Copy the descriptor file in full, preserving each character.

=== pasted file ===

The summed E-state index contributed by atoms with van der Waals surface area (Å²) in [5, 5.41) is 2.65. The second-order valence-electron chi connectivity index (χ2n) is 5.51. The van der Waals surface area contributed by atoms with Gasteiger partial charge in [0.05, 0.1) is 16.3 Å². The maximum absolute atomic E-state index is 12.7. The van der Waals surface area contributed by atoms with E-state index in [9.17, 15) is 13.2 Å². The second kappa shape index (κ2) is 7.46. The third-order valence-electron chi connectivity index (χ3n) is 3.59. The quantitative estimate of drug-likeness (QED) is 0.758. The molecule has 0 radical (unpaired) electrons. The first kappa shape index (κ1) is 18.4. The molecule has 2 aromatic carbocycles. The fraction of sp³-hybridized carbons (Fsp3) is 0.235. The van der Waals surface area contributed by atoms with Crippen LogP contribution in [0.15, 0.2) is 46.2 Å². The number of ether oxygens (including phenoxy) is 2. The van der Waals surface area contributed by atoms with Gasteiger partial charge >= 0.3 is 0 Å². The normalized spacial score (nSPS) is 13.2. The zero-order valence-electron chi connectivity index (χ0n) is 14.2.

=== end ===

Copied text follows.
The summed E-state index contributed by atoms with van der Waals surface area (Å²) in [5, 5.41) is 2.65. The second-order valence-electron chi connectivity index (χ2n) is 5.51. The van der Waals surface area contributed by atoms with Gasteiger partial charge in [0.05, 0.1) is 16.3 Å². The maximum absolute atomic E-state index is 12.7. The van der Waals surface area contributed by atoms with E-state index in [9.17, 15) is 13.2 Å². The second kappa shape index (κ2) is 7.46. The third-order valence-electron chi connectivity index (χ3n) is 3.59. The quantitative estimate of drug-likeness (QED) is 0.758. The molecule has 0 radical (unpaired) electrons. The first kappa shape index (κ1) is 18.4. The molecule has 2 aromatic carbocycles. The fraction of sp³-hybridized carbons (Fsp3) is 0.235. The van der Waals surface area contributed by atoms with Crippen LogP contribution in [0.15, 0.2) is 46.2 Å². The number of ether oxygens (including phenoxy) is 2. The van der Waals surface area contributed by atoms with Gasteiger partial charge >= 0.3 is 0 Å². The normalized spacial score (nSPS) is 13.2. The zero-order valence-electron chi connectivity index (χ0n) is 14.2.